‘Our hearts bled’: Covering the Wet’suwet’en crisis in Canada

A journalist reflects on what weeks of protests mean for the land’s Indigenous – and how it goes beyond just a pipeline.

Brandi - reporter''s notebook
First Nations' members of the Tyendinaga Mohawk Territory maintain a camp next to a railway crossing in Tyendinaga [Reuters]

Alberta, Canada – The past month has been strained, emotional, tense. Covering the Wet’suwet’en crisis as an Indigenous journalist has been a challenge.

In British Columbia, the hereditary chiefs of the Wet’suwet’en tribe are opposing the construction of a natural gas pipeline through their traditional lands – a protest that has sparked a David and Goliath-style battle with industry, governments and Canadian law enforcement. It set off an uprising of Indigenous peoples and their allies across Canada and beyond, inspiring many to stand in solidarity and uphold their own rights. 

In early February, thousands watched live feeds of the Royal Canadian Mounted Police (RCMP) moving in on Wet’suwet’en land defenders after the pipeline owner – Coastal GasLink, now known as TC Energy – directed police to enforce a court injunction allowing it to remove the “obstacles” and continue preconstruction work. 

The first arrests were made in the dark of night. We watched the next round happen during the day against the backdrop of snow-blanketed mountains. 

On the Morice River bridge – the only access point to the construction pipeline – land defenders hung red dresses a chilling symbol of the epidemic of missing and murdered Indigenous women and girls. Violence against Indigenous women has in part been linked to industrial activity. The dresses were later ripped down by Coastal GasLink workers when the land defenders were taken away – a move that seemed symbolic of how dangerous it is for Indigenous women living near industrial developments.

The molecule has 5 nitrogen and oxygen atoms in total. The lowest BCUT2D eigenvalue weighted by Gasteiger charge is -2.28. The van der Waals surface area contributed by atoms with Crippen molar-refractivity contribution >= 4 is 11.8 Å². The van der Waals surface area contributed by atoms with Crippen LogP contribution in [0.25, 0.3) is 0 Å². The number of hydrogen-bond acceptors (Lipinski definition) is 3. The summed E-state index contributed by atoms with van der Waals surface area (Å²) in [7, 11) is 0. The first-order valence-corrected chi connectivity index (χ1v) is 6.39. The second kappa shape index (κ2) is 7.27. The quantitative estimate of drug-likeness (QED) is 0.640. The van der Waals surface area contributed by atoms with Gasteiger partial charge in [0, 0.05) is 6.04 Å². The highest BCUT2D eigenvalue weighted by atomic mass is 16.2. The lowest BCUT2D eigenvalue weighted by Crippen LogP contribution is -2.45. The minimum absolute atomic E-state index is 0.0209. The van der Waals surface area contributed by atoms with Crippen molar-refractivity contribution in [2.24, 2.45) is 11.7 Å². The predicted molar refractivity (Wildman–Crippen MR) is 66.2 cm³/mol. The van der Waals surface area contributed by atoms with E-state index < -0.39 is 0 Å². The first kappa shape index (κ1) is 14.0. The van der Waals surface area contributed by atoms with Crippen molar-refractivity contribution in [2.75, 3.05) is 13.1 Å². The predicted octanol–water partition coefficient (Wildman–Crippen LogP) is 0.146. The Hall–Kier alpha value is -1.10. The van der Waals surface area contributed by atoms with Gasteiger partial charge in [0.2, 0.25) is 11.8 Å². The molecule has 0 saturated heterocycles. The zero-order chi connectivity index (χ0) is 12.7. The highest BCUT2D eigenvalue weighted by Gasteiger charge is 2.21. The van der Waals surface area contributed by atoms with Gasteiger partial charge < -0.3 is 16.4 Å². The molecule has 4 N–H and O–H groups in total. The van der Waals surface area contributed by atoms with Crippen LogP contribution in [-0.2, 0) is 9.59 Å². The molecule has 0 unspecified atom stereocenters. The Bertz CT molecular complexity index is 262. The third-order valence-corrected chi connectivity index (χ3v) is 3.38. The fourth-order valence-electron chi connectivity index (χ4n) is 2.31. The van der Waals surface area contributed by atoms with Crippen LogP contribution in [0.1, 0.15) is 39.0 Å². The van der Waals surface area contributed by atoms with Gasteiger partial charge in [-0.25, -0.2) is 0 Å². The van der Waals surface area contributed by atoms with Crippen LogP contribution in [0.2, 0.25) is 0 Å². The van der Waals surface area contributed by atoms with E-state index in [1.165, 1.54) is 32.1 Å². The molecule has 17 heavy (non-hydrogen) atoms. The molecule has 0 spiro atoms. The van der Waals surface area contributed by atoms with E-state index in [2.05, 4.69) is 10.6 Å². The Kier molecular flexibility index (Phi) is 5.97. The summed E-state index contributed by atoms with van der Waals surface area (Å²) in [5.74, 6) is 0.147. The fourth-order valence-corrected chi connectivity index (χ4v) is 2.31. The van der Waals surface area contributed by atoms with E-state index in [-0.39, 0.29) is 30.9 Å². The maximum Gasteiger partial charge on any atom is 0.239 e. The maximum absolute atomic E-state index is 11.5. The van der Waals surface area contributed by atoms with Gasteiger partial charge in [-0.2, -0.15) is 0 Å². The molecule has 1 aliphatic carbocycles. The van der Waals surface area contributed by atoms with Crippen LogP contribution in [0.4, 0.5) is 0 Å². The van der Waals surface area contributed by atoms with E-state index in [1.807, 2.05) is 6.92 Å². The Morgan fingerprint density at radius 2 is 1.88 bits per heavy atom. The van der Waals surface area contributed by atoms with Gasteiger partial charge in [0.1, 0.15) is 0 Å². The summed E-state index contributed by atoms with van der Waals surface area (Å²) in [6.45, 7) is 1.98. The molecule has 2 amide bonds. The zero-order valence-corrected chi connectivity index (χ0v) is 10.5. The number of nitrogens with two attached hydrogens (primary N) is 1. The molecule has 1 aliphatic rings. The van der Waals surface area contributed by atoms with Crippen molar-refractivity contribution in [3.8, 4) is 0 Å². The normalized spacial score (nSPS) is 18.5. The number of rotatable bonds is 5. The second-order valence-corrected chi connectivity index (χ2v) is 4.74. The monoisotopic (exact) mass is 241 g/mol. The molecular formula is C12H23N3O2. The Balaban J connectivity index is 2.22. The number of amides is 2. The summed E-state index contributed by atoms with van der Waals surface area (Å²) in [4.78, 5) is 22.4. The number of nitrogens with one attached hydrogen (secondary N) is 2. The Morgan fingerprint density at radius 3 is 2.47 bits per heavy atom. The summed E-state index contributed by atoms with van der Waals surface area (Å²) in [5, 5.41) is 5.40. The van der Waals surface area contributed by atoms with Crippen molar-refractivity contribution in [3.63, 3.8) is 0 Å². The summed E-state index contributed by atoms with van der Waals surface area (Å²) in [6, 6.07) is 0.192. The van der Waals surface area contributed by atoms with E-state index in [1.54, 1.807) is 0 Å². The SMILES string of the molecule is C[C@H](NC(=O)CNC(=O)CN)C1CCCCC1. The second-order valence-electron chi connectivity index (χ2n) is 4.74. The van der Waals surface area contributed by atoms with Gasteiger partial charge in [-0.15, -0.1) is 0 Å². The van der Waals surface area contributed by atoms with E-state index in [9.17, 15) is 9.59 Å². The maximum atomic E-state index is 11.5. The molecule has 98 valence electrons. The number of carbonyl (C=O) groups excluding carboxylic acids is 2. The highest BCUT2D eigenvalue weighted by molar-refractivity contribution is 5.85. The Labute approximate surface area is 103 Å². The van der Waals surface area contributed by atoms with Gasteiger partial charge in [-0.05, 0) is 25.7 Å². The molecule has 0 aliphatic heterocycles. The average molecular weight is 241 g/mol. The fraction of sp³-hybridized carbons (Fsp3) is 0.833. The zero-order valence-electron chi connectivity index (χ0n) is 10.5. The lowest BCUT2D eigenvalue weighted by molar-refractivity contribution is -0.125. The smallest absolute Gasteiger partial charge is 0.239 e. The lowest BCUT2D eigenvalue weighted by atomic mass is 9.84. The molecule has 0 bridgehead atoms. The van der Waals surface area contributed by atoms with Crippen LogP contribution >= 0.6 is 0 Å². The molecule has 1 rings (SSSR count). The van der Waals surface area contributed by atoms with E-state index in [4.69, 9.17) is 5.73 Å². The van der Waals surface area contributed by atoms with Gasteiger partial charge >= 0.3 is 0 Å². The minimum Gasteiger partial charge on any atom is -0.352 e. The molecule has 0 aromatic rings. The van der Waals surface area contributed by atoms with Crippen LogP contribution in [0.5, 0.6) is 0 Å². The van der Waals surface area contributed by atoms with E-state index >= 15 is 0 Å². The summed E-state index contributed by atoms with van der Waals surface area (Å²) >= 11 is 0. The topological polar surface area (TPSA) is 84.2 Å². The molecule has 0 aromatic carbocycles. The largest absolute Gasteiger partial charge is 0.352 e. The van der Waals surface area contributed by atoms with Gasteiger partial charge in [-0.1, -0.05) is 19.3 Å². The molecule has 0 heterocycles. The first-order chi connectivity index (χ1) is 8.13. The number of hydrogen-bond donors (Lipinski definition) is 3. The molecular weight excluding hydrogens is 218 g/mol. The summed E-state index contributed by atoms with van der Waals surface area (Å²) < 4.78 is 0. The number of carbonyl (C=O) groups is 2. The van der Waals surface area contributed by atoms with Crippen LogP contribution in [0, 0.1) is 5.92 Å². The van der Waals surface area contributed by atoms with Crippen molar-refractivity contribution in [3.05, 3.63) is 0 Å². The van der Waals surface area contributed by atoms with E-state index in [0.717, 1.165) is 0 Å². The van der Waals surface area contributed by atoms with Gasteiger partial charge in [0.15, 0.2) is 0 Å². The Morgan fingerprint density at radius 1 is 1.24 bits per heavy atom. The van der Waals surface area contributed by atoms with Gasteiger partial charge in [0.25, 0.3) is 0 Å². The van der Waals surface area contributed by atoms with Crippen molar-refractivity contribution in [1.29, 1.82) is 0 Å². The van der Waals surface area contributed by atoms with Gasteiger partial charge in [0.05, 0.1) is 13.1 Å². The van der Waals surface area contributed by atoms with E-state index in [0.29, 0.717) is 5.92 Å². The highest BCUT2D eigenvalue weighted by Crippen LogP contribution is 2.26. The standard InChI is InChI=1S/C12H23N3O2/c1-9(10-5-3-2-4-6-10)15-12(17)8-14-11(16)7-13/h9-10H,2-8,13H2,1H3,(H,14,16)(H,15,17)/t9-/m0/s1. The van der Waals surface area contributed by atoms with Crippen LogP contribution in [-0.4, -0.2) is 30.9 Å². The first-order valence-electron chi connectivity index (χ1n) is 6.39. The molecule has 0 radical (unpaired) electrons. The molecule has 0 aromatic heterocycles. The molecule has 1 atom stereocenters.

Beneath the Morice River bridge flows what Wet’suwet’en Hereditary Chief Namoks told me is untarnished water – pristine enough that people can still drink straight from the river. The remote area is environmentally intact and untainted by human activity – making it one of the last of its kind in the world. 

The land defenders were unarmed. The RCMP advanced with rifles and dogs. Days later, a video surfaced of young land defenders at the top of a wooden tower built near the Unist’ot’en healing camp – a Wet’suwet’en traditional healing centre – as one of them yells at the officers that he is unarmed. In the distance, a sniper is seen pointing his gun at them. 

‘No relocation’

The RCMP blocked First Nations hereditary chiefs and some Wet’suwet’en members from accessing their unceded ancestral lands, while Coastal GasLink workers were escorted along the roads to make way for the pipeline. 

Indigenous peoples and their allies decried industry being given precedence over human rights. These are rights defined by Article 10 of the United Nations Declaration on the Rights of Indigenous Peoples (UNDRIP), which says in part that “Indigenous peoples shall not be forcibly removed from their lands or territories. No relocation shall take place without the free, prior and informed consent.”